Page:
Circle of Geese (not Modify Tradition)

I added these blocks to my Modify Tradition sampler pile this week. I’m up to nine blocks, which is the amount I wanted for a small quilt. The Circle of Geese block seemed like a good idea at the time, but it took me hours to complete. The results are nice, but not nice enough to justify how little I enjoyed the process of making it. I also think the seams are painfully obvious. The middle looks like a jumble to me…I’ve always thought that about the others I’ve seen, so I don’t know why I thought mine would be different! I will probably never make this block again.

I know I never show WIP shots, but I am so excited about this new project! I fussy-cut almost 400 pieces for the pieced part of the quilt (in case you’re wondering, it took about six hours) and sewed 25% of them together:

Off to spend the day stippling and sewing binding on an old top…happy quilting!

Biting the bullet.

March 24, 2010

So, I finally did it…I upgraded to Flickr Pro. This has been a long time coming, but I just really did not want to pay that $25. I know it’s not that much, but I get nothing tangible from it (like, say, three yards of fabric). The impetus was my joining the {Urban} Home Goods swap*. I’m slowly reorganizing and posting a cache of photos of my finished projects, but my account is kind of bare now. I’ll be adding these to the Modify Tradition group pool soon (click the name for a link to the tutorial):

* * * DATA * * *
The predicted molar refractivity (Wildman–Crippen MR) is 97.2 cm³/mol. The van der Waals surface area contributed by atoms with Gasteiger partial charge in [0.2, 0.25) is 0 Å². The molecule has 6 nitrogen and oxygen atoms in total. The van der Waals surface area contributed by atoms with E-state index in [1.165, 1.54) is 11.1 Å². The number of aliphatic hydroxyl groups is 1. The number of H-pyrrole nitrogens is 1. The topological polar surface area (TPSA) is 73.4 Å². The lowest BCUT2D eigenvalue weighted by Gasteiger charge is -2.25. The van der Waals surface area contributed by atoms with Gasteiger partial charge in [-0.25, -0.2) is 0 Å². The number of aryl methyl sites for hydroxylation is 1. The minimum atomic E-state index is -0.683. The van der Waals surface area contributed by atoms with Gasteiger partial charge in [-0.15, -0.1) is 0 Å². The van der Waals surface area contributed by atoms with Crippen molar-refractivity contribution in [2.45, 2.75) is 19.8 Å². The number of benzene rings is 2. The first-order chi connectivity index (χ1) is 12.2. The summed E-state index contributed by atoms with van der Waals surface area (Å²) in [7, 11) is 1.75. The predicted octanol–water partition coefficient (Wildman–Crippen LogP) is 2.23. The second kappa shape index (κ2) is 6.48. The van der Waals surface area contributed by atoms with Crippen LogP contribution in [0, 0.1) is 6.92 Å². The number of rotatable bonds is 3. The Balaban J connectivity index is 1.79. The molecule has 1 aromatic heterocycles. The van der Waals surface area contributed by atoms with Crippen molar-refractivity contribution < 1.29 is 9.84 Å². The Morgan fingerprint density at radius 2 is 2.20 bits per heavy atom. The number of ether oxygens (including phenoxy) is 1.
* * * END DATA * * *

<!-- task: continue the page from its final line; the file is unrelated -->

Antique Tile


Dutchman’s Puzzle

The next block is not from a Modify Tradition tutorial, but is a traditional block that I have chosen to include in the small sampler quilt I’m making. I am calling it Brick, though it has other names, because it was inspired by the brick sidewalks that extend between Harvard and Central. On the same day as I looked down and thought to myself, “That would be a great quilt pattern,” I found this block. Serendipity strikes!

The traditional layout is four columns of the bricks with no background color, but y’all know I love a strong neutral presence (and a lopsided one, too).  This is a lot of fun to make because it is more of a recipe than a pattern, and that is a good thing. I am planning a full quilt from this (and possibly a tutorial).

Before I forget, fabrics are: Everything But the Kitchen Sink (the floral one), Paula Prass Woodland Delight (the crazy zigzag), Kona in Pepper, and Yuwa/ Kei  Honeycomb (which I am admittedly and happily incapable of NOT using in a quilt).

*Here is my inspiration mosaic for the swap. It makes me look like a DS freak, which I’m not! Click the link above for photo credits. You know you want to see who made that car quilt.

I was so inspired when I came home from the first NEMQG meeting on Friday night that I decided to free-piece my week two blocks for the pinwheel QAL:

I think they’re adorable independently, but we’ll see how they look in a quilt. A little wonkiness goes a long way! I’m planning to try a few wonky blocks, and if I don’t love them, I’ll replace them at the end.